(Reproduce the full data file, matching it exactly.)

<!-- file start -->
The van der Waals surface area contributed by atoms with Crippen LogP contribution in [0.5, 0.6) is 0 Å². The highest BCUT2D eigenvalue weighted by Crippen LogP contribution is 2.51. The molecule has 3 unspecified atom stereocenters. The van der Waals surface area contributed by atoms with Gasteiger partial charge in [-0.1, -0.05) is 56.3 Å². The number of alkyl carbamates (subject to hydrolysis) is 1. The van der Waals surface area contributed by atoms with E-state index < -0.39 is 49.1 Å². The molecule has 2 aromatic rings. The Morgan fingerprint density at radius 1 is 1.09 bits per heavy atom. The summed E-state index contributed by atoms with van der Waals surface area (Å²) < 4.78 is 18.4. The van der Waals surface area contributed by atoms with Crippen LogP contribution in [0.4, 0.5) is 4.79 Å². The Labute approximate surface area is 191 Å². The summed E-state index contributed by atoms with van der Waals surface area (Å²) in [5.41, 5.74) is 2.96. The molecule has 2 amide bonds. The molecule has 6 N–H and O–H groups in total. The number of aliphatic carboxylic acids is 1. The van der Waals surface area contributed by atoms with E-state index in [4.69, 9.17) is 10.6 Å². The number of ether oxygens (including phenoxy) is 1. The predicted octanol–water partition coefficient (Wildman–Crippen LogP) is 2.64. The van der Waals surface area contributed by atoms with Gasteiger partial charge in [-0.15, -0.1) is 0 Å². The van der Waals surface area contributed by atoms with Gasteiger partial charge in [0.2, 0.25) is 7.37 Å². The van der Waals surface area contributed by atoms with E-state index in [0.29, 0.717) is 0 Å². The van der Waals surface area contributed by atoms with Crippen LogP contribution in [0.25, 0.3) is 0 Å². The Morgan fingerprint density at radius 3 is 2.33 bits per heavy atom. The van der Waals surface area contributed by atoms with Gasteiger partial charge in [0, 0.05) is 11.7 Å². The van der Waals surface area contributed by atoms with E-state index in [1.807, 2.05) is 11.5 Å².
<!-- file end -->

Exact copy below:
The van der Waals surface area contributed by atoms with Crippen LogP contribution in [0.5, 0.6) is 0 Å². The highest BCUT2D eigenvalue weighted by Crippen LogP contribution is 2.51. The molecule has 3 unspecified atom stereocenters. The van der Waals surface area contributed by atoms with Gasteiger partial charge in [-0.1, -0.05) is 56.3 Å². The number of alkyl carbamates (subject to hydrolysis) is 1. The van der Waals surface area contributed by atoms with E-state index < -0.39 is 49.1 Å². The molecule has 2 aromatic rings. The Morgan fingerprint density at radius 1 is 1.09 bits per heavy atom. The summed E-state index contributed by atoms with van der Waals surface area (Å²) < 4.78 is 18.4. The van der Waals surface area contributed by atoms with Crippen LogP contribution in [0.4, 0.5) is 4.79 Å². The Labute approximate surface area is 191 Å². The summed E-state index contributed by atoms with van der Waals surface area (Å²) in [5.41, 5.74) is 2.96. The molecule has 2 amide bonds. The molecule has 6 N–H and O–H groups in total. The number of aliphatic carboxylic acids is 1. The van der Waals surface area contributed by atoms with E-state index in [4.69, 9.17) is 10.6 Å². The number of ether oxygens (including phenoxy) is 1. The predicted octanol–water partition coefficient (Wildman–Crippen LogP) is 2.64. The van der Waals surface area contributed by atoms with Gasteiger partial charge in [-0.15, -0.1) is 0 Å². The van der Waals surface area contributed by atoms with Gasteiger partial charge in [0.2, 0.25) is 7.37 Å². The van der Waals surface area contributed by atoms with E-state index in [0.29, 0.717) is 0 Å². The van der Waals surface area contributed by atoms with Crippen LogP contribution in [0.25, 0.3) is 0 Å². The Morgan fingerprint density at radius 3 is 2.33 bits per heavy atom. The van der Waals surface area contributed by atoms with Gasteiger partial charge in [0, 0.05) is 11.7 Å². The van der Waals surface area contributed by atoms with E-state index in [1.807, 2.05) is 11.5 Å².